Lane Patterson, Chief Technologist of Equinix (EQIX), shared his thoughts on data centers and the challenges facing his industry at the 2007 Gilder Telecosm conference. He coined the term ‘bitmile’ and shed some light on how application providers such as CDN’s are adjusting their optical transport architectures to optimize cost.
Equinix provides data centers for colocation and interconnect. They build their own or lease a property from companies like Digital Realty Trust (DLR) and equip it with connectivity and additional infrastructure. Then they sublet the space to companies looking for data center space – everyone from Carriers to CDN’s to Web 2.0 service providers. Google, Yahoo and a few others build their own mega data centers – for everyone else there is Equinix. Lane used an airline analogy; they are not a carrier but more like an airport where various carriers meet to exchange passengers.
Profile of a large Equinix data center:
Lane indicated that demand for optical capacity was surging and the backbone being ‘refreshed’ with higher speed technology, except with a higher focus on cost. The metric Equinix uses is Bitmiles, defined as the cost of sending a bit a one mile. This is identical to the speed*distance/cost concept I like to use but Bitmiles is a much better word.
Equinix data centers face the same problem as carriers – when you exceed the capacity of a router chassis (or the square footage of a datacenter) the only option is to mesh chassis together. Equinix is doing this in a metro area using dark fiber from providers like AboveNet (ABVT.pk) and multiple 10G wavelengths to virtualize datacenter capacity across a metro area. They call this IBXLink, and it allows customers to place servers in separate data centers but have it appear they are locally connected. This is only possible if optical transport costs can be minimized.
Lane mentioned two approaches he felt were successfully addressing the bitmile problem.
1. Build your own WDM transport network by putting long haul optical transponders right on the router and installing standalone passive WDM filters. The resulting dirt-cheap optical network is completely passive except for EDFAs. Equinix customers will purchase optical modules such as these from Finisar (FNSR) and insert them into switching equipment. This can yield savings of 60% when compared with buying separate transport equipment, but is not manageable and requires all failure protection to be done in the router. My opinion – it’s a cheap hack but sometimes that is all one needs.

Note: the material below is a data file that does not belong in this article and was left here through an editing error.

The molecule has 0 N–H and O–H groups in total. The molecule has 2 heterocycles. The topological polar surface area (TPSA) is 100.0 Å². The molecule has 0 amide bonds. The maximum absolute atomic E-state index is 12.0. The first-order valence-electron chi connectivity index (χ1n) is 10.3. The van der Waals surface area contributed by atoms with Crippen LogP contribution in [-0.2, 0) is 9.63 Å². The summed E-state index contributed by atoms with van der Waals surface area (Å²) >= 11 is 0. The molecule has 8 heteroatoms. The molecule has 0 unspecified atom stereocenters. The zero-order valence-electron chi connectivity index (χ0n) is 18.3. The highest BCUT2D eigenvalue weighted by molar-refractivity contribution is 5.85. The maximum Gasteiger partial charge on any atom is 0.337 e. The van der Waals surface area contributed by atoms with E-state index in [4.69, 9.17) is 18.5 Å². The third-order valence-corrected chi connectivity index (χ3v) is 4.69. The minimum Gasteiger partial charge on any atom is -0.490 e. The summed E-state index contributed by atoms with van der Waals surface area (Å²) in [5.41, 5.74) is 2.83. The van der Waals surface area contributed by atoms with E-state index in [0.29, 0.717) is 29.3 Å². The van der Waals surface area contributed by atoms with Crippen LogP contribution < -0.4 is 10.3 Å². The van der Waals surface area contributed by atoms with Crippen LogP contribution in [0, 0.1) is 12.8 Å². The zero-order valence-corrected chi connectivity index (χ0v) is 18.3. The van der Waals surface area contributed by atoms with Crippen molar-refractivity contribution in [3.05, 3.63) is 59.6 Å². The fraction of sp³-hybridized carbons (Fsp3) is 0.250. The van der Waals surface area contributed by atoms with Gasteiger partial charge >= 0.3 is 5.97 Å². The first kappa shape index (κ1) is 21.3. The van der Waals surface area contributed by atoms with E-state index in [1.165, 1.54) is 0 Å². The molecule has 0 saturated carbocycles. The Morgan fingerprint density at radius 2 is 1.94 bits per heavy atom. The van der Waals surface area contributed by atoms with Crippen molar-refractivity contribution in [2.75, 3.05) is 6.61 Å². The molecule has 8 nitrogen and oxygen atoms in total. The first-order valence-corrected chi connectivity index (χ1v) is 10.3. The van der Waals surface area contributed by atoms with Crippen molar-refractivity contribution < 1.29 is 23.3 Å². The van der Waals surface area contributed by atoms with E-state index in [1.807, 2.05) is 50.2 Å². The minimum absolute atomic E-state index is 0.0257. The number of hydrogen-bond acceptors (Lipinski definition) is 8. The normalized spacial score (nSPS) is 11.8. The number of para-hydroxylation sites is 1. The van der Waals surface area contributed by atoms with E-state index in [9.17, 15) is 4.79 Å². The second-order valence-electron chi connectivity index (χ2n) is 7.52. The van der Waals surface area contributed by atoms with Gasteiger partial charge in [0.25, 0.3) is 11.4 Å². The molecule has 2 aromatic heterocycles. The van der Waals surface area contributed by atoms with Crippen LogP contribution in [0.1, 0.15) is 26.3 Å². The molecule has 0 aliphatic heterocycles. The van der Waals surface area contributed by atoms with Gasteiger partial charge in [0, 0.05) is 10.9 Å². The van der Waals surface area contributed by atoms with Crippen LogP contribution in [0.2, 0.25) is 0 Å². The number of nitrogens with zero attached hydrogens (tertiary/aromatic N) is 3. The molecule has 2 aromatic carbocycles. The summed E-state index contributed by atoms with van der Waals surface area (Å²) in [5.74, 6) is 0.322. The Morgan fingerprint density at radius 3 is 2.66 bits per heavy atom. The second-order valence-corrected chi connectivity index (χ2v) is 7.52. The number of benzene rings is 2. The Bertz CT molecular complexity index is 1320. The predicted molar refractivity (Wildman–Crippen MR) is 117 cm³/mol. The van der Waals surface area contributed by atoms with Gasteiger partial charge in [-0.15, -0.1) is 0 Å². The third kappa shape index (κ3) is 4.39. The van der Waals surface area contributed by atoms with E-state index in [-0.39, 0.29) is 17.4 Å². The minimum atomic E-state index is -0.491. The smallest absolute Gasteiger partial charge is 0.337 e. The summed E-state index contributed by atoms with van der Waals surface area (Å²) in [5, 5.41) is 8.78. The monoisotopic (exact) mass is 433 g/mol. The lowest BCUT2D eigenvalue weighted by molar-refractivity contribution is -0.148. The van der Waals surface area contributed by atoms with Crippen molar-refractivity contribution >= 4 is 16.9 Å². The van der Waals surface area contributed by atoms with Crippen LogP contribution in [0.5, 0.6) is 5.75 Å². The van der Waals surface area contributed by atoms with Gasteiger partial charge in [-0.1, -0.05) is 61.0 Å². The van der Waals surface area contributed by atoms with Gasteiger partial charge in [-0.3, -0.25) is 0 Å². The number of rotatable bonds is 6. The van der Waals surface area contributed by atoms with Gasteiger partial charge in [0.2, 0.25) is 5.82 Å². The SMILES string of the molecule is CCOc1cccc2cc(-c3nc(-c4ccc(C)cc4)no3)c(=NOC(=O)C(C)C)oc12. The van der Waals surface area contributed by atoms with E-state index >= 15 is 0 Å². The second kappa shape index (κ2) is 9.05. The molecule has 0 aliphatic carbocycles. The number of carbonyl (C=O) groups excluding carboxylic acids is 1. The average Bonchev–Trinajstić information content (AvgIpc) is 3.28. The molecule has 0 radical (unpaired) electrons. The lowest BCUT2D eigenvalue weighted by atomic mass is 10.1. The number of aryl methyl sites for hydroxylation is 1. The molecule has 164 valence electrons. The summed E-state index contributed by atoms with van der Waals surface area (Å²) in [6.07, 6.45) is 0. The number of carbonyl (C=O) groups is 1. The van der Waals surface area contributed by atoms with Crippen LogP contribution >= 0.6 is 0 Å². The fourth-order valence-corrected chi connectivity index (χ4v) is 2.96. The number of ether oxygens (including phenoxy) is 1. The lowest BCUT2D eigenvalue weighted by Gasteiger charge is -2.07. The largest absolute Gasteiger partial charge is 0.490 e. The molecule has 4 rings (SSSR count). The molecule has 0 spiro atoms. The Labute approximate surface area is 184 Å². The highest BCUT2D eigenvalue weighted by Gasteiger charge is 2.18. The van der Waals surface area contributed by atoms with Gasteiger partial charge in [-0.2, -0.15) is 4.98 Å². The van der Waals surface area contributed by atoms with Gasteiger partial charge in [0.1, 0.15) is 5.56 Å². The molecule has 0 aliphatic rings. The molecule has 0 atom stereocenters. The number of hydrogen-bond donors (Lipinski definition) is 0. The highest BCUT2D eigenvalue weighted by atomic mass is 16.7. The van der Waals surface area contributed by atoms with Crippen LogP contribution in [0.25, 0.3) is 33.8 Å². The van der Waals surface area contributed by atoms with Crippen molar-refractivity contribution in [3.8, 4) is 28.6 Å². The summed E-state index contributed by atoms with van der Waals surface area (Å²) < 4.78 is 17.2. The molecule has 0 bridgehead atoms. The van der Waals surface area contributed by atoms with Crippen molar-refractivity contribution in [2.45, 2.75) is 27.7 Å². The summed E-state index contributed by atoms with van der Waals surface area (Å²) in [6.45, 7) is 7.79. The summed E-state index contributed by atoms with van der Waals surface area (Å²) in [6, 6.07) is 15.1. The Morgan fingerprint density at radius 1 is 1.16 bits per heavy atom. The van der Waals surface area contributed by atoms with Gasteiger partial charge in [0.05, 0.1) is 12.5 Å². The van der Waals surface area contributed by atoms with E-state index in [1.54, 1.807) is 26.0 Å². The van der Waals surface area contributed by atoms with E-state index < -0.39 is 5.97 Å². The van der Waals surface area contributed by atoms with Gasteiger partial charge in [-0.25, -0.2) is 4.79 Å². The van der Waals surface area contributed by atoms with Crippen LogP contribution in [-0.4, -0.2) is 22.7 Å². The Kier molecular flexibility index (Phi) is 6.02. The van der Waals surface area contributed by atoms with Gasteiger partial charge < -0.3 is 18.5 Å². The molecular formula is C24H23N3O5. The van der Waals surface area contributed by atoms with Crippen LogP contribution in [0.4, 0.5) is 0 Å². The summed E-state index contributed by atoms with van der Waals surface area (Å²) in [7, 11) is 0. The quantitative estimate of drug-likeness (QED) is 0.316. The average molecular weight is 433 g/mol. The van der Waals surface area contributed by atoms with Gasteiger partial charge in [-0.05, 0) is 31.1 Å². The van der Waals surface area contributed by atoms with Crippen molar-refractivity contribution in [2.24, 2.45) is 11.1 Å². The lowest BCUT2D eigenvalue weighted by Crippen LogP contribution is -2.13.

2. Stop spending money on QOS when 90% of your traffic is best effort. Move this traffic to a secondary network using best effort Ethernet L2 switching at 1/10 the per port cost when compared with high end routers. My opinion – this is the future.
Option one isn’t a new approach but the combination of pluggable optics with embedded OAM&P functionality (flexible SONET/OTN/GE provisioning) and new ultra-cheap datacenter switches like those made from Force10 is a truly disruptive solution that combines elements of both options. I believe this solution will be very attractive once this low cost hardware can implement emerging Metro Ethernet Forum standards.
While option one is good from a cost perspective at some point network manageability and protection requirements require a standalone transport solution. To the degree Equinix is focused on driving down transport costs, the fact that they are a major customer of Infinera (INFN) lends credibility to Infinera’s claims of having a lower cost transport solution.
Author owns positions in Abovenet and Finisar.